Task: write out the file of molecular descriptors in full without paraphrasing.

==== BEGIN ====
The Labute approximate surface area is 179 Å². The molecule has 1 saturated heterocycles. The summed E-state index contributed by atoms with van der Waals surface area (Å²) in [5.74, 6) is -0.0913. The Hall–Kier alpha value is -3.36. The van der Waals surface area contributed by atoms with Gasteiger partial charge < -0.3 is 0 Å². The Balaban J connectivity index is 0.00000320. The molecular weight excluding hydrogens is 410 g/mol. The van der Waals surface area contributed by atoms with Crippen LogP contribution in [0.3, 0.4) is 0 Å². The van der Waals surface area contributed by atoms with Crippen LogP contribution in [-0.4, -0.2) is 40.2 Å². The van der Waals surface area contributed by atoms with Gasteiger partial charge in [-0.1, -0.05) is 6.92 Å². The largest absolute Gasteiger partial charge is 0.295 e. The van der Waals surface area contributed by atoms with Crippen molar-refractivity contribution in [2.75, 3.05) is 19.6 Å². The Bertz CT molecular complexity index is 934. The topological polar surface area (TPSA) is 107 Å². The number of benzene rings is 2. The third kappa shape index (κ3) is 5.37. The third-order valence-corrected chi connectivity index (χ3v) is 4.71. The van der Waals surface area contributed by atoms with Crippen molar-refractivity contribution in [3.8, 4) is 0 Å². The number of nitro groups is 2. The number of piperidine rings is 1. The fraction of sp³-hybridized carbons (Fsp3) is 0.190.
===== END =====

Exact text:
The Labute approximate surface area is 179 Å². The molecule has 1 saturated heterocycles. The summed E-state index contributed by atoms with van der Waals surface area (Å²) in [5.74, 6) is -0.0913. The Hall–Kier alpha value is -3.36. The van der Waals surface area contributed by atoms with Gasteiger partial charge < -0.3 is 0 Å². The Balaban J connectivity index is 0.00000320. The molecular weight excluding hydrogens is 410 g/mol. The van der Waals surface area contributed by atoms with Crippen LogP contribution in [0.3, 0.4) is 0 Å². The van der Waals surface area contributed by atoms with Crippen LogP contribution in [-0.4, -0.2) is 40.2 Å². The van der Waals surface area contributed by atoms with Gasteiger partial charge in [-0.1, -0.05) is 6.92 Å². The largest absolute Gasteiger partial charge is 0.295 e. The van der Waals surface area contributed by atoms with Crippen molar-refractivity contribution in [2.75, 3.05) is 19.6 Å². The Bertz CT molecular complexity index is 934. The topological polar surface area (TPSA) is 107 Å². The number of benzene rings is 2. The third kappa shape index (κ3) is 5.37. The third-order valence-corrected chi connectivity index (χ3v) is 4.71. The van der Waals surface area contributed by atoms with Crippen molar-refractivity contribution in [3.8, 4) is 0 Å². The number of nitro groups is 2. The number of piperidine rings is 1. The fraction of sp³-hybridized carbons (Fsp3) is 0.190.